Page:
The use of conferencing equipment makes organizations more competitive, increases productivity, and decreases costs; audio and video conferencing technologies need to be accounted for in the construction of meeting spaces.
Audio is the single most important aspect of successful conferencing. To achieve quality audio, it's important to reduce reverberation and background noise. The way a microphone "hears" is different than how ears perceive sound. Sound reflections and background noise that may not trouble a local listener, when picked up by a microphone and transmitted to another location, can be annoying and may substantially decrease speech intelligibility.
Reverberation is the persistence of sound in an enclosed space after the sound source stops producing sound. This persistence of sound can mask speech and make it difficult to understand what's being said. Reverberation is decreased by surfaces in the room that absorb sound energy. Rooms with large areas of glass, concrete, metal ceiling deck, and other highly reflective surfaces are not appropriate for conferencing. Surface finishes in a conference center should include carpet, suspended acoustic ceiling tile, and acoustically absorptive walls.
To ensure intelligibility and minimize annoyance from ambient noise levels, the voice signal at a conferencing microphone needs to be at least 25 dB sound pressure level above the ambient noise level. Ambient noise levels are often measured or specified in terms of noise criteria (NC) curves. For the speaker's voice to be 25-dB above the noise level with typical microphone placement, the maximum recommended NC value is 30 to 35.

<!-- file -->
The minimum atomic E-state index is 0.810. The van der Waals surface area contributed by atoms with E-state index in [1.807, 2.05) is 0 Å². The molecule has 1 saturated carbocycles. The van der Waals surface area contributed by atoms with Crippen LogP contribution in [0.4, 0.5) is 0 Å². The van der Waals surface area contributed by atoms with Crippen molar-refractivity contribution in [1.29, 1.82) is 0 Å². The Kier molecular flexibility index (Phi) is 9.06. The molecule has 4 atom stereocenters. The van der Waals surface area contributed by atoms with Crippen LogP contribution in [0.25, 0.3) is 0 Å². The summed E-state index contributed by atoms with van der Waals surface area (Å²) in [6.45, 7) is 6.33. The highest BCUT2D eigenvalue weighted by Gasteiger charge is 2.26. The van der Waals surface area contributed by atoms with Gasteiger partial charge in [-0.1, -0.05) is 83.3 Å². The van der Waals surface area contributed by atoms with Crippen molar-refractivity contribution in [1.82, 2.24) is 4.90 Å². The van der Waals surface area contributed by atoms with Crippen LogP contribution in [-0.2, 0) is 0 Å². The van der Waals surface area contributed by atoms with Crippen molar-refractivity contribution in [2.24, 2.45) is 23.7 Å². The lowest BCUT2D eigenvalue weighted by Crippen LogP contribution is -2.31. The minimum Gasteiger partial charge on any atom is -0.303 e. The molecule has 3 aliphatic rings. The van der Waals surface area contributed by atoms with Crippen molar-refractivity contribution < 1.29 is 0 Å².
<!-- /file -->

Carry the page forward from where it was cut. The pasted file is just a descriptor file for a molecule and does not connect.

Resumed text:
Mechanical systems for conferencing spaces shouldn't exceed this noise level. Noise produced by projectors, laptops, and other sources needs to be accounted for when calculating the NC value.
During construction, take special actions to reduce the amount of outside noise that enters the space. For example, the recommended wall construction for a conference room is a single row of studs with one layer of 5/8-inch gypsum board on each side (one of which is attached via resilient channels) and insulation in the stud cavities. Caulk the perimeter of each layer of gypsum board.
Millwork needs to contain conferencing microphones, network connections, power connections, and audiovisual control systems, and should allow for the inclusion of audiovisual interfaces for connection of computers to video-display systems.
Electrical conduit, raceway, junction boxes, and floor boxes need to be sized for the communication system's cabling and connectors. The diameter of cabling used in conferencing systems is larger than data network and telephone cables, and the connectors don't typically fit in standard electrical floor boxes. Space needs to be provided in ceilings for overhead loudspeakers.
An acoustic/audiovisual design professional is often required to ensure that nothing is overlooked. This individual generates specifications for the audiovisual and conferencing systems based on the owner's requirements. In addition, he/she generates specifications for acoustics, lighting, electrical requirements, and other infrastructure.
Scott Woolley is product marketing director, professional audio, at Salt Lake City-based ClearOne Communications Inc.